Here are the relevant passages from the Anapanasati Sutta for this week’s consideration:
“He trains himself, ‘I will breathe in sensitive to rapture.’ He trains himself, ‘I will breathe out sensitive to rapture.’ He trains himself, ‘I will breathe in sensitive to pleasure.’ He trains himself, ‘I will breathe out sensitive to pleasure.’ Translated by Thanissaro, downloaded from Access To Insight.
As the result of applied (vitakka) and sustained (vicara) attention to the breath sensations, a great deal of the available energy in the body/mind process is freed up because the energy isn’t channeled through the obsessive thinking and impulsive feelings represented by the hindrances. These thoughts and emotions generate metabolic stresses such as high blood pressure, muscle tension (headaches, backaches, stomach cramps, etc.). Prolonged focus on breath sensations reorganize the energy flows, reducing the physical stress, promoting mental tranquility and clarity. The resulting increases in energy flow manifest as piti, translated as rapture or bliss, accompanied by sukha, translated as happiness or pleasure.
This week’s discussion focused on the stanzas in the Anapanasati Sutta related to the cultivation of piti and sukha, Pali words often translated as rapture and pleasure. During the talk, Peter related the commentaries that describe piti dramatically, associated with so-called “Visuddhimagga jhanas”, then suggesting an alternative view regarding “sutta jhanas”, which are more accessible and workable in regards to the process of awakening. Peter then reinforced the passage in the Anapanasati Sutta that describes the culmination of practice as being the maturing of the seven awakening factors, and that piti is one of those factors, generated by the skillful and persistent focus on the mind/body process set forth in previous stanzas of the sutta.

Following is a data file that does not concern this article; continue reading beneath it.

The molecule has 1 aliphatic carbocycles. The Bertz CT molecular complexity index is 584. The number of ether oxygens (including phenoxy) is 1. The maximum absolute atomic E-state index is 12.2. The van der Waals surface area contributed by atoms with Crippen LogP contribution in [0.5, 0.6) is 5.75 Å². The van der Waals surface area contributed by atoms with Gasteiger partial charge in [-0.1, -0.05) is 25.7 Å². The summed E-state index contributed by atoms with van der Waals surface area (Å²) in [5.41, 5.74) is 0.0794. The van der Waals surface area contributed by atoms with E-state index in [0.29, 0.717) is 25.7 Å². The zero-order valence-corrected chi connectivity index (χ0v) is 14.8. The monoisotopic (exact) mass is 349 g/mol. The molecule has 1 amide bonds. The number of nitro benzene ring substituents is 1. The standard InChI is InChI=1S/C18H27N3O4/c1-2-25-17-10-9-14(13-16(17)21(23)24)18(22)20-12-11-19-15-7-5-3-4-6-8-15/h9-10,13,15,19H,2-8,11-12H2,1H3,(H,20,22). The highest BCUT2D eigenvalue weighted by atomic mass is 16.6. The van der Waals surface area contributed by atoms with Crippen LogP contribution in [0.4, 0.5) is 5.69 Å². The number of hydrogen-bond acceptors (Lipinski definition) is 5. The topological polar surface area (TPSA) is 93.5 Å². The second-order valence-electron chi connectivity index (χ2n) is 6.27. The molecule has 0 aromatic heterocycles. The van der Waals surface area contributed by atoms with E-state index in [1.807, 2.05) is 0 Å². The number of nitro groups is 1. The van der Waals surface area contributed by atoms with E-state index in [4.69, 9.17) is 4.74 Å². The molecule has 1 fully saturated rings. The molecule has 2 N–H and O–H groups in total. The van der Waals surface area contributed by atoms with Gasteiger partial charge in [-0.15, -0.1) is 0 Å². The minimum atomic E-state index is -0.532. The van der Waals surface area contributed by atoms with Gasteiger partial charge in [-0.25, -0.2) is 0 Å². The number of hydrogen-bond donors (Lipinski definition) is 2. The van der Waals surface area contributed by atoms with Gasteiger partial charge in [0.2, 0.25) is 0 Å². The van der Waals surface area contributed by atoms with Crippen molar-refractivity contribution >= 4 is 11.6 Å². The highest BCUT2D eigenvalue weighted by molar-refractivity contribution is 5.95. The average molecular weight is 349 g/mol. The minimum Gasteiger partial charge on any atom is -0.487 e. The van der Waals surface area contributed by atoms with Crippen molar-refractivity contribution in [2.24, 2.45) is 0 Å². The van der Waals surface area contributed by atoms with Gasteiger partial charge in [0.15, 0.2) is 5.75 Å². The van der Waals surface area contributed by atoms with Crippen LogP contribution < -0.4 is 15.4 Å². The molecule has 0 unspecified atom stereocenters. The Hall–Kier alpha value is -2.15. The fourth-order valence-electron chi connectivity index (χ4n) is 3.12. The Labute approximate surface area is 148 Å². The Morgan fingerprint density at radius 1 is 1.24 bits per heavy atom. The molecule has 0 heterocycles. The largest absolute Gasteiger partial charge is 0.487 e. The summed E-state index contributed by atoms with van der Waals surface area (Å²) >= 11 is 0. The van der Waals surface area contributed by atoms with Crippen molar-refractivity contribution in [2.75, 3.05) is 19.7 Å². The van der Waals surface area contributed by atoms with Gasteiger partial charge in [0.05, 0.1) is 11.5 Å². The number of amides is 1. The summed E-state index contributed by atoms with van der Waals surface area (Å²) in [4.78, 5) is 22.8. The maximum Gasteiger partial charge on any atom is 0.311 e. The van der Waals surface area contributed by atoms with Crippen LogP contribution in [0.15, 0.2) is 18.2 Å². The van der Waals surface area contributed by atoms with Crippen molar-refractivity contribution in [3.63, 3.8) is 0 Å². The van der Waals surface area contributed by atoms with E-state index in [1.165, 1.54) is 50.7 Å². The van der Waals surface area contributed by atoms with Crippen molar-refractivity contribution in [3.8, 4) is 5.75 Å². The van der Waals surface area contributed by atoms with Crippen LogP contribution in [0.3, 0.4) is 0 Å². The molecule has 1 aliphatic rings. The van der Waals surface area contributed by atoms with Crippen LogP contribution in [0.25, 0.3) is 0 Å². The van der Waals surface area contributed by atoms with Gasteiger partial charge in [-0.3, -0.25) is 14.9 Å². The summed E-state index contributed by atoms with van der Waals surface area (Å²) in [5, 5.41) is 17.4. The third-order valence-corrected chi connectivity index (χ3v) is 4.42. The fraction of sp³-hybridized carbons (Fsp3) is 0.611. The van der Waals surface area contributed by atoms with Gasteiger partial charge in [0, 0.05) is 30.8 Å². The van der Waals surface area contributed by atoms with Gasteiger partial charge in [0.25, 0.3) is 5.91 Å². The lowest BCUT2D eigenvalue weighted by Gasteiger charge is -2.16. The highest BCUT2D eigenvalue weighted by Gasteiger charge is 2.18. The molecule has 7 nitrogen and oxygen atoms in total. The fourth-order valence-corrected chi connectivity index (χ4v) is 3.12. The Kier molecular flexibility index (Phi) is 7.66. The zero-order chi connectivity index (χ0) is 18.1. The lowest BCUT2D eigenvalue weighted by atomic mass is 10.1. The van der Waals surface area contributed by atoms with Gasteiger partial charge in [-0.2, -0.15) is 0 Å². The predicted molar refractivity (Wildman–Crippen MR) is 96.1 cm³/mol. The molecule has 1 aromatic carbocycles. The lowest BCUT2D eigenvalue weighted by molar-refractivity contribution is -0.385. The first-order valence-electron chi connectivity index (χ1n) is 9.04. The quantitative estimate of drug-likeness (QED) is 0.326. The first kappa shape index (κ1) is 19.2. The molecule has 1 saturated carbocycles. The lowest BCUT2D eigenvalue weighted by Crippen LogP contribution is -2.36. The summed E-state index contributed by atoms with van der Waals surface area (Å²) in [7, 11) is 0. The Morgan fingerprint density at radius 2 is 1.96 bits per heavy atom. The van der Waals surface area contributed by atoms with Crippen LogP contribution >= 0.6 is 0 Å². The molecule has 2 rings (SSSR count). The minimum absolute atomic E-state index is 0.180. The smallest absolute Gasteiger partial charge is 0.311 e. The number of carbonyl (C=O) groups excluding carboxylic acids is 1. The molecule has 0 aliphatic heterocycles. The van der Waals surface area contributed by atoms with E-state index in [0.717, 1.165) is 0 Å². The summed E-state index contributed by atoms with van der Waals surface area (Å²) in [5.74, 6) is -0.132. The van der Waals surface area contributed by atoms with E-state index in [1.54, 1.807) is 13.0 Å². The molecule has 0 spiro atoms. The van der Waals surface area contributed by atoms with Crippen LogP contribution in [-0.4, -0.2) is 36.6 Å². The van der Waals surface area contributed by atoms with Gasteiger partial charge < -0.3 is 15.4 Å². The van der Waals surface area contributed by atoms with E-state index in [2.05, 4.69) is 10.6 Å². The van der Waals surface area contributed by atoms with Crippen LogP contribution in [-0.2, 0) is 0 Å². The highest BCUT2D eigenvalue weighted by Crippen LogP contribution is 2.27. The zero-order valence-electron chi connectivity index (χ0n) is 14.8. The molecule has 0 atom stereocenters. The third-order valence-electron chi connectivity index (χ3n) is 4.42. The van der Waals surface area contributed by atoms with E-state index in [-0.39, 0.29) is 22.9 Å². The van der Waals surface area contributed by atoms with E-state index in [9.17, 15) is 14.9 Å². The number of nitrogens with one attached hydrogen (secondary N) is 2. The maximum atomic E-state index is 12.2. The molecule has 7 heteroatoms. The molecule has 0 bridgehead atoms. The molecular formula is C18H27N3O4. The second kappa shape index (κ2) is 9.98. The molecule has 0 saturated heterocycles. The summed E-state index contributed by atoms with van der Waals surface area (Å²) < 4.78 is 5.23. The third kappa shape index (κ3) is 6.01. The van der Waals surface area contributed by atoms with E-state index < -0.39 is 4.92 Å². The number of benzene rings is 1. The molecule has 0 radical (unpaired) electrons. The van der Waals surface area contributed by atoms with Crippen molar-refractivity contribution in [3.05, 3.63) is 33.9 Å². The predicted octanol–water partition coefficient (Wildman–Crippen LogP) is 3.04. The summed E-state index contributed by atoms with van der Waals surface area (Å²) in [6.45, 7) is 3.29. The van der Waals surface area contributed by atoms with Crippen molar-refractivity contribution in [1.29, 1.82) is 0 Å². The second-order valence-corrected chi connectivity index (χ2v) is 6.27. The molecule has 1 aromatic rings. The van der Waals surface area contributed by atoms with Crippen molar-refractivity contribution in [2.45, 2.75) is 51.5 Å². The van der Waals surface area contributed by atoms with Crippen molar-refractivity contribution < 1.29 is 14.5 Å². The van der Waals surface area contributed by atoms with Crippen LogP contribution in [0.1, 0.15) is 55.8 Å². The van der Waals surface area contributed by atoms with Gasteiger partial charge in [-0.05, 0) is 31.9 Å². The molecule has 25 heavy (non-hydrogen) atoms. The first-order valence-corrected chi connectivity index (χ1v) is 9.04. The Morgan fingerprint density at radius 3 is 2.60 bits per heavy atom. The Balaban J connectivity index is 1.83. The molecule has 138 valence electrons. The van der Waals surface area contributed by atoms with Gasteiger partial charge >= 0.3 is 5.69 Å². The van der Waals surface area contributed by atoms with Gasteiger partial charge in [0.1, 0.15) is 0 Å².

This talk is accompanied by Peter’s notes, posted after this posting.
Next week’s discussion will focus on the next stanza of the sutta, regarding the calming of mental fabrications.
During this talk, the awakening factor of joy was described as the consequence of combining the factors of mindfulness, investigation of mental phenomena, energy/effort and concentration. As these factors operate to set aside the “energy dumps” of the five hindrances, the resultant freed-up flow of energy is, by nature, joyfully engaged in life experience. Piti, the Pali word for joy, is identified as one of the jhana factors and as one of the four divine abidings associated with lovingkindness. After the explanation, Peter led a brief guided meditation, during which the participants were invited to practice noting the different sorts of energy present when mindfulness wasn’t totally engaged, compared to the improved quality of experience when mindfulness was fully engaged.
Here are the notes prepared for this evening’s exploration: The Joy Of Awakening
Next week’s discussion will explore the awakening factor of tranquility.
During this talk, Peter describes controversies and agreements about the role jhana practice has is cultivating vipassana practice. He explains the progression from “acquiring the nimitta” (a noticeable sensation of touch or light arising from one-pointed concentration on the touch sensation at the nostrils) to the extraordinary state of mind called jhana. The value of the increased mental acuity from jhana practice to the onset of vipassana practice was explained, compared to the advantages of beginning vipassana practice without first entering jhana (called “dry vipassana).